Wednesday, April 20, 2016

Sarasota's Intentional Sprawl

Sprawl is like pornography, you can easily recognize it when you see it, as one can from an aerial or by driving through it. For the most part it should be called suburban sprawl

Admittedly there are lots of poor definitions, and debate over the exact meaning but it is pretty universal in conveying what it is. For example, it is not unplanned, haphazardly developed or unattractive to most people. In the case of Sarasota not only is it planned it is mandated.

The problem is not that it is unplanned but that the geography is not comprehensively planned; it is mostly a plan for developers and their interests. For example, in Sarasota County there is no comprehensive agriculture or natural resource plan for land uses or systems. All lands that are not publicly owned have some type of development designated including all the rural area.

"Sprawl" conveys that suburban and urban land use designations cover all the land -- even the agriculture and natural resource based lands. It basically renders the agriculture and natural resource base uses unaffordable, since the high price of development rights makes them financially unfeasible, and encourages strong pressure to develop the land.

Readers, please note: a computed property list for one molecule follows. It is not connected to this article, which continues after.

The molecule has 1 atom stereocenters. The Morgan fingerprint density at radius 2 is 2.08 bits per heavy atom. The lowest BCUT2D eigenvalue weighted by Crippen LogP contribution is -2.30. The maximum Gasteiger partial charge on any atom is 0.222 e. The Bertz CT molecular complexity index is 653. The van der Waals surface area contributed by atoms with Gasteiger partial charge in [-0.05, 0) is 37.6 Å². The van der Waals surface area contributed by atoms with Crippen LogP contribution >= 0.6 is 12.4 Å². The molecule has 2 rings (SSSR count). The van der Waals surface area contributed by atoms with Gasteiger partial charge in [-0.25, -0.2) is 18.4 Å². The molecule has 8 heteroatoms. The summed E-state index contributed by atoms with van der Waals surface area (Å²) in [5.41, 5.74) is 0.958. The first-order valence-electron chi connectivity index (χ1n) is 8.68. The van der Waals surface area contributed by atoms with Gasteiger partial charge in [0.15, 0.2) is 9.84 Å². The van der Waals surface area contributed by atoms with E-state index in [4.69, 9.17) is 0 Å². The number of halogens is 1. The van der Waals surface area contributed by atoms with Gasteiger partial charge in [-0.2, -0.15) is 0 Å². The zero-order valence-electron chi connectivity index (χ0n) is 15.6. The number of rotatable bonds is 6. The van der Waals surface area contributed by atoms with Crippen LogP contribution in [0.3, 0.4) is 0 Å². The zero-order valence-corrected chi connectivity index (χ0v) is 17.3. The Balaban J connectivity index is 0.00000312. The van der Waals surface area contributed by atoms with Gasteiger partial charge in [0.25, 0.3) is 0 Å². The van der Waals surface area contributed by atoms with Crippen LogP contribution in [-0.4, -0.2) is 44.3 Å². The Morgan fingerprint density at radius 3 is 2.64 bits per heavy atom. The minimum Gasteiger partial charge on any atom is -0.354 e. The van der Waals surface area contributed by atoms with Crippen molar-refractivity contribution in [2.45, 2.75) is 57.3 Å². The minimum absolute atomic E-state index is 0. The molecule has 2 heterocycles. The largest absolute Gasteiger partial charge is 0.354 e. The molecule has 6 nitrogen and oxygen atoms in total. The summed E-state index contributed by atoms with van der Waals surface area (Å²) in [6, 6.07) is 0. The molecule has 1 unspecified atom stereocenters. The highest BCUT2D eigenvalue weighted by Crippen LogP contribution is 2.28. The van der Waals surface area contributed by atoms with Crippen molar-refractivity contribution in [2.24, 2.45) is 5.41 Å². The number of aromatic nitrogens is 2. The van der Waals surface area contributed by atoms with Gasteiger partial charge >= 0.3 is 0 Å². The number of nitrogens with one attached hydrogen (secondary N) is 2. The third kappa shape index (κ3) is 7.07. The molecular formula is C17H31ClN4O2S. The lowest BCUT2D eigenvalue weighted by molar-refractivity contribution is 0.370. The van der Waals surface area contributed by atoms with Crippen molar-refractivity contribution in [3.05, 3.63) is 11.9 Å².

The natural resources and ecological infrastructure are not planned holistically. They are done piecemeal with the hope that everything will fit together. In effect, the developers are given all the responsibility for planning natural resources and agriculture within their developments, which is impossible because there is not even a blue print for them to fit into and and much of the development is grandfathered in, so there is no requirement for natural systems to ever be developed as a system. We instead end up with natural resources being covered, fragmented and unmanaged thanks to development, except to prevent environmental risks such as flooding. We even do that poorly.

I like the term "sprawl" because it illustrates the spreading out of very low density, single use and ineffective development patterns and systems, highly car dependent, requiring highly ineffective transportation and public facility systems. It also conveys the lack of planning for an area's natural resources and agriculture.

There is much more interesting discussion on sprawl in Wikipedia.

Maynard Hiss

No comments:

Post a Comment